Pure this week presented a more commercially led parade of womenswear in the face of the more directional styles exhibited at Who’s Next in Paris and Copenhagen Fashion Week.
While trends at Pure such as plaids, printed silks and textured knits mirrored themes also seen in Copenhagen and Paris, the interpretations at Pure were safer and targeted at a more mainstream buyer.
Dominating rail space were heavy knitted items from cropped shawls and new poncho shapes through to coatigans. Also coming through were lighter weight versions which were presented with layering in mind. Rarely steering away from a grey palette the heavier items in particular may prove a struggle at the tills for any retailer that mined the trend last autumn.
At the more directional end knitwear designers have been swayed by retro fair isle patterns and 1970s Nordic looks. Layers of fine intarsia vied for attention alongside blown up snowflake motifs. These styles are all about pattern rather than silhouette which rarely veered away from traditional crew neck styles and the occasional knitted dress.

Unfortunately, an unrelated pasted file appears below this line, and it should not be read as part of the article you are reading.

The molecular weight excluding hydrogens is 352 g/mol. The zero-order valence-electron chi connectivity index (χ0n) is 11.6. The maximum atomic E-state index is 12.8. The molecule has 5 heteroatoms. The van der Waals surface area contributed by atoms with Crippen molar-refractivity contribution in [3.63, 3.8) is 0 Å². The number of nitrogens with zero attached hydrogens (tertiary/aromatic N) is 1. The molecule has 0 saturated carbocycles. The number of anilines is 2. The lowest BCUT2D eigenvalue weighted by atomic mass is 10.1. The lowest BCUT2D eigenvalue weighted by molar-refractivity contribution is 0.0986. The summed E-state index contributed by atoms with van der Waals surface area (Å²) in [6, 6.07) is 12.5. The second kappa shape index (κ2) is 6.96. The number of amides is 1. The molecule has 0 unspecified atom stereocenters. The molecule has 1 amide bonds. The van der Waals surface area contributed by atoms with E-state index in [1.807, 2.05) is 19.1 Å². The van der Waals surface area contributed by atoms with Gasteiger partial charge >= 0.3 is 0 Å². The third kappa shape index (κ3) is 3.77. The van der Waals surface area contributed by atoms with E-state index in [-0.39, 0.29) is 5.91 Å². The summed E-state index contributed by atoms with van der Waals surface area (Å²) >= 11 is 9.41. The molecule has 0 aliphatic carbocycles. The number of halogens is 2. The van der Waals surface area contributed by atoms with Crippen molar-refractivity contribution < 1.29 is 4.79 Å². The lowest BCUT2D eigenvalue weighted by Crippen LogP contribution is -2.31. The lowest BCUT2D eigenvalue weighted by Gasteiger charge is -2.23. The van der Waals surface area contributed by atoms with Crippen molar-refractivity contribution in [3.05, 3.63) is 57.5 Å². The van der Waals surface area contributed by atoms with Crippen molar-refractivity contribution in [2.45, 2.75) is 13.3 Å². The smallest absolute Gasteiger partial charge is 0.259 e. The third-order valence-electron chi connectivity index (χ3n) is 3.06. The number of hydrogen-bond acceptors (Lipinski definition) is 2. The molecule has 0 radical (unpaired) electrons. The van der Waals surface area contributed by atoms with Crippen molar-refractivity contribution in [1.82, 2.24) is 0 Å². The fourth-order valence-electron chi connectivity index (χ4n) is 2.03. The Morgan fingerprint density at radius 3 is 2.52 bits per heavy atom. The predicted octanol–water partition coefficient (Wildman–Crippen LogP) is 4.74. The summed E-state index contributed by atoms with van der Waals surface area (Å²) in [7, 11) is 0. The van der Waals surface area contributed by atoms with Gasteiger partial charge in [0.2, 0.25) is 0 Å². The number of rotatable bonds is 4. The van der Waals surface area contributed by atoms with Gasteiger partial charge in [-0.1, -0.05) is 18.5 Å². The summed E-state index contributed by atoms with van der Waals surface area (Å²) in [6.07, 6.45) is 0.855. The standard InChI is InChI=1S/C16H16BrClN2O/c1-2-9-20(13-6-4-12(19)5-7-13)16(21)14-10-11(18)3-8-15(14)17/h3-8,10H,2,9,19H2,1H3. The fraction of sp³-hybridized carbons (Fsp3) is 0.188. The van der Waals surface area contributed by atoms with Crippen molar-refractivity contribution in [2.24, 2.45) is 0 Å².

Dresses remained the killer category at Pure with stands weighing heavy under the strain of painterly print tea dresses, sequin embellished shifts and modernist silhouettes with origami fold necklines, architectural shoulder constructions and pinned and pleated hemlines. Plundering the history books designers sought inspiration from the 1940s, 1950s and 1960s. Hemlines varied from prim below the knee styles to more flirty mid-thigh options which generally referenced the 1960s through their use of structured wool; for reference, think Mary Quant.
While subtle sequin embellishments, repeat prints and painterly florals provided further surface interest, the creative mood was broadly subdued at Pure. Most brands choosing instead to create collections which embraced their personalities and eschewed directional trends.